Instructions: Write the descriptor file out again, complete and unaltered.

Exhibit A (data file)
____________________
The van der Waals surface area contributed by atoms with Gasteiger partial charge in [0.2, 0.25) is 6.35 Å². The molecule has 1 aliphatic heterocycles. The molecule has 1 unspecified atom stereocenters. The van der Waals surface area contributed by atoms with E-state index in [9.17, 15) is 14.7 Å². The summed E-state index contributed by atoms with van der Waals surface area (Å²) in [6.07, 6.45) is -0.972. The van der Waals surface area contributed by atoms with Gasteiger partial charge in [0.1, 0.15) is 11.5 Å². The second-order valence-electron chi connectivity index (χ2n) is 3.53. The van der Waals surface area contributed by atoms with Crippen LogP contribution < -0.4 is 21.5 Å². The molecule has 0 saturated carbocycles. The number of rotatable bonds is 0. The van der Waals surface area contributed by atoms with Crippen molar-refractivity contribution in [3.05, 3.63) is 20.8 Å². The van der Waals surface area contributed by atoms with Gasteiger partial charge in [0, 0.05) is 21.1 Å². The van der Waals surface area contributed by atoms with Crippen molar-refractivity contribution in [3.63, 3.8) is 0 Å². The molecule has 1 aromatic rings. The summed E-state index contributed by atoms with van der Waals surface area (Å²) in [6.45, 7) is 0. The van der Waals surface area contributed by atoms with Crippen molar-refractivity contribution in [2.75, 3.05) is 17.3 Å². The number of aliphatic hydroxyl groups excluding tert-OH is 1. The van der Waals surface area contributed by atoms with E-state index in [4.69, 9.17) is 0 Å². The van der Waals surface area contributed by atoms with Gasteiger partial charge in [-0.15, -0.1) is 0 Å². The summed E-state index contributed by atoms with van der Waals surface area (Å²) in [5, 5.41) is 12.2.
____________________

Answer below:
The van der Waals surface area contributed by atoms with Gasteiger partial charge in [0.2, 0.25) is 6.35 Å². The molecule has 1 aliphatic heterocycles. The molecule has 1 unspecified atom stereocenters. The van der Waals surface area contributed by atoms with E-state index in [9.17, 15) is 14.7 Å². The summed E-state index contributed by atoms with van der Waals surface area (Å²) in [6.07, 6.45) is -0.972. The van der Waals surface area contributed by atoms with Gasteiger partial charge in [0.1, 0.15) is 11.5 Å². The second-order valence-electron chi connectivity index (χ2n) is 3.53. The van der Waals surface area contributed by atoms with Crippen LogP contribution < -0.4 is 21.5 Å². The molecule has 0 saturated carbocycles. The number of rotatable bonds is 0. The van der Waals surface area contributed by atoms with Crippen molar-refractivity contribution in [3.05, 3.63) is 20.8 Å². The van der Waals surface area contributed by atoms with Gasteiger partial charge in [0, 0.05) is 21.1 Å². The van der Waals surface area contributed by atoms with Crippen molar-refractivity contribution in [3.63, 3.8) is 0 Å². The molecule has 1 aromatic rings. The summed E-state index contributed by atoms with van der Waals surface area (Å²) in [6.45, 7) is 0. The van der Waals surface area contributed by atoms with Crippen molar-refractivity contribution in [2.75, 3.05) is 17.3 Å². The number of aliphatic hydroxyl groups excluding tert-OH is 1. The van der Waals surface area contributed by atoms with E-state index in [4.69, 9.17) is 0 Å². The van der Waals surface area contributed by atoms with Gasteiger partial charge in [-0.15, -0.1) is 0 Å². The summed E-state index contributed by atoms with van der Waals surface area (Å²) in [5, 5.41) is 12.2.